For our first Wines Til Sold Out (wtso) purchase, we selected the Belle Glos duo of Pinot Noir. The first one we had was last night’s selection of the Las Alturas which is from Monterey County, just southwest of San Francisco. I’m a bit picky with my Pinot selections as I’m not a fan of either old world Pinot (earthy, floral), or much of the Carneros region Pinot (still earthy). I’ve had a lot of success with the Russian River Valley area, but not much experience with Monterey County, so this was a calculated risk.
The Belle Glos brand is from the Wagner family and Caymus fame, so you’ve go to believe that they know what they’re doing. I can assure you that they do as this is a one real bottle of wine. This is not a light Pinot, but what I’ll call a Napa Cab drinker’s Pinot. It’s fruit forward, balanced, and just truly delicious. Cheers.
What is both crisp, fruity, a bit sour and a tad sweet – a Pomegranate and this ’09 Modus Pinot which has some fun traits that I’ve not recently seen in a Pinot. Jason (the winemaker) does some cool stuff with his bigger reds, but this was a great surprise that I really enjoyed.
This is the 2nd bottle of The Crusher that we’ve enjoyed – the first was in July 2011 and this is a great sequel. I really like Pinot Noir in the summer as it goes well with many foods that I prepare (tonight: red salt crusted pork loin chop and roasted asparagus with olive oil) and it doesn’t overpower it at all. Summer is great for whites, but I can’t drink white wine all summer; I get bored.
This version of The Crusher makes me think that the winemaker put together cranberries and plum and dropped a violet in the top of the bottle for a nice floral scent. Cheers.
This is the first bottle we opened from our Winelibrary order (love that they ship to PA!). This Pinot from Jackhammer has grapes from each of the Central Coast counties (Monterey, San Luis Obispo and Santa Barbara) and is representative of all. For $14, this is a bargain as it’s tough to find a solid Pinot for much less than $25. This is a very full Pinot that reminds me more of a Tempranillo as it’s fleshy fruit is quite evident. It’s smooth without the earthy-ness that comes with the “traditional” pinots. Loved it!
We enjoyed this Pinot Nero at Osteria last week; Pinot Nero is the Italian Pinot Noir and this is from the Alto Adige region. This wine was very smooth, fruit forward and a light tannin finish. I’d say it was in the medium-dry range and complimented our dinner perfectly. Personally, I think Pinot Noir is one of the most versatile wines and in this case, pleased the multiple palates at the table.
On a side note, the vegetable antipasti at Osteria is amazing, especially the brussels sprouts, oven roasted tomatoes, julienned squash salad, and salt roasted beets. Other winners were the corn bolognese, skate wing, and the lemon & raspberry charlotte.
Just had this very cool named wine at Zavino (my favorite artisan pizza spot in Philly) and had this awesome Pinot Noir. Many Pinots are light and easy drinking – – this, however is a really full flavored one with blueberry, plum and creamy vanilla on the finish. I’m a fan and will look for it on the shelves at my local store…or on my next wine country trip.
Yes, it’s a long name for a vineyard specific wine, but this Arista Bacigalupi is a wonderful Pinot which showcases its Russian River home. We visited Arista on our December 2010 Sonoma trip, and it’s a must-do for anyone doing wine tasting in the Russian River Valley. Their wines are wonderful, across the board, people are welcoming, and the scenery is gorgeous.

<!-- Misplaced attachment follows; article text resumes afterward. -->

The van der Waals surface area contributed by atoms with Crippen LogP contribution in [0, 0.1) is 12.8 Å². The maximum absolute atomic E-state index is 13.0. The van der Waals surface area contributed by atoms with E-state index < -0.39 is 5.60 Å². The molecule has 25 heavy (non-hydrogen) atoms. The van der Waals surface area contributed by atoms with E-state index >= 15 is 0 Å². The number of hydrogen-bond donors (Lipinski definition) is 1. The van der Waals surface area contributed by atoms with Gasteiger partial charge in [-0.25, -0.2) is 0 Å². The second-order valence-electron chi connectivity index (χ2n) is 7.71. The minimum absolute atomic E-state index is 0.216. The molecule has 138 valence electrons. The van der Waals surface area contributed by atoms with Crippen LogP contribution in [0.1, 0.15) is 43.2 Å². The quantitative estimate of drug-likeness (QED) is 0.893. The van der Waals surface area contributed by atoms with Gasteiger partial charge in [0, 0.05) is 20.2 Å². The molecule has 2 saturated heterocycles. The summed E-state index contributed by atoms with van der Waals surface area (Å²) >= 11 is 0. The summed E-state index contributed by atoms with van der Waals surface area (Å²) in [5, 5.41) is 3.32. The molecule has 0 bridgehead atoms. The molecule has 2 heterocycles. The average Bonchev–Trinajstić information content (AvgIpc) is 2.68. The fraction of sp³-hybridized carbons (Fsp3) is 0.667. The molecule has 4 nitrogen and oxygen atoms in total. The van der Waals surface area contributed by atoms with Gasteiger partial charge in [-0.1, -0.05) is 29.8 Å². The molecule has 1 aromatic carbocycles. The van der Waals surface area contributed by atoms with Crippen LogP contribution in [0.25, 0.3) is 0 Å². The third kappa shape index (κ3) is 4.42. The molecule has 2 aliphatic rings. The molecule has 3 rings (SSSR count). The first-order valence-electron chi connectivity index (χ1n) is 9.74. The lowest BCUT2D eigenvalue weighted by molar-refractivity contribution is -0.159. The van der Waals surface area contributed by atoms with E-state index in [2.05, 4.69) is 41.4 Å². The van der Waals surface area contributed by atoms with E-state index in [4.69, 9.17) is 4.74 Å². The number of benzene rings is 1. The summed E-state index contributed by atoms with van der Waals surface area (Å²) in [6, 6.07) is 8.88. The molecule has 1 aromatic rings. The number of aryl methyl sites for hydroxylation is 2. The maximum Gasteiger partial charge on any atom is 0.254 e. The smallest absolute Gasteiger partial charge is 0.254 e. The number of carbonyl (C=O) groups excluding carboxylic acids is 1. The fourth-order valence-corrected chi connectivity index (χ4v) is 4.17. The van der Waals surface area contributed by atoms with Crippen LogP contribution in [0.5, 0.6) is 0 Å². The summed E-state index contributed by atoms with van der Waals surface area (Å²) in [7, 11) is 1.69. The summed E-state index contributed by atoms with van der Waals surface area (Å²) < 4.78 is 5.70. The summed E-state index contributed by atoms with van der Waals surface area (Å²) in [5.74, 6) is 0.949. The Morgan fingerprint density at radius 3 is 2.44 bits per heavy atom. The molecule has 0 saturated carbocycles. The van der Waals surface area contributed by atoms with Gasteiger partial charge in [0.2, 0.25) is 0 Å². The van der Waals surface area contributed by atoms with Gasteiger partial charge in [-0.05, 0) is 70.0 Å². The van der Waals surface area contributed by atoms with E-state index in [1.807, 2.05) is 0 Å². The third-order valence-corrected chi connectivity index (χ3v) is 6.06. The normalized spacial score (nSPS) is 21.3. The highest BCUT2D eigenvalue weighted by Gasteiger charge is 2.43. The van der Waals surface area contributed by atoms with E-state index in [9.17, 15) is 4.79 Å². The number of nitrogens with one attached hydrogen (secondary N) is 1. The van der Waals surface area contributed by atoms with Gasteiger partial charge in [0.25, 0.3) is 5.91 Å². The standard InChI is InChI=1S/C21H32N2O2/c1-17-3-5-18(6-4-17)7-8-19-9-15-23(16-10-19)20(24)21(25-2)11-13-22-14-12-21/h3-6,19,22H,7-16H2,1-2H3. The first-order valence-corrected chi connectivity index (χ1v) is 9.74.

We enjoyed this Pinot on Friday night with dinner at Caffe Casta Diva and this balanced, slightly fruit forward Pinot complimented our dinner well. There isn’t much in the way of earth undertones in this Pinot, but I found some mild raspberry and dark cherry; it’s on the richer side of Pinot and quite enjoyable. This was the last of our Sonoma trip Pinots…maybe it’s time to go back!
We had this Mietz Cellars Pinot Noir this week with a friend at a local BYOB. I purchased this as I wanted a versatile red for dinner and this fit the bill; I find Pinot Noir to be one of the most flexible reds out there. This Mietz Cellars Pinot is indicative of the Russian River style which I generally like. It’s light, a little fruity with some cherry notes and very reasonable as Pinot can be pricey. Enjoy this by itself, with some cheese or your favorite food.
On our visit to Sonoma, specifically, our stay in Healdsburg and the surrounding valley, our first stop was at Dutton Goldfield in Sebastopol. The staff was great and the wine really shines here. Their Pinot Noir is the star and this Sanchietti was our favorite of the bunch. It’s a bit floral (think rose garden) on the nose and then it opens up to a black-blueberry roundness without being too fruity. The thing we really like about the Sonoma Pinots is their lack of earthiness found in many other Pinots (especially those from the “old world”). I also find Pinots like this to be very food friendly without the ‘risk’ of taking away from that meal you’ve been working on all day. If you’re lucky enough to find the DG Pinot in a store near you, grab it; if you’re even luckier and your home state allows direct shipping – – order this one and see how patient you can be…
The view from the Gary Farrell tasting room is incredible and you can really take in the breadth of Sonoma from there. This Pinot takes me back to that visit and reminds me of the wonderful (non-earthy) pinots we had in the Russian River valley. I think this one is best described with a fruit analogy – it’s like a pomegranate meets a grape… This wine has the initial fresh tartness of the pomegranate and, well, it’s a wine, so you have to imagine a grape in there somewhere too. This pinot will go well with just about any food or just by itself too.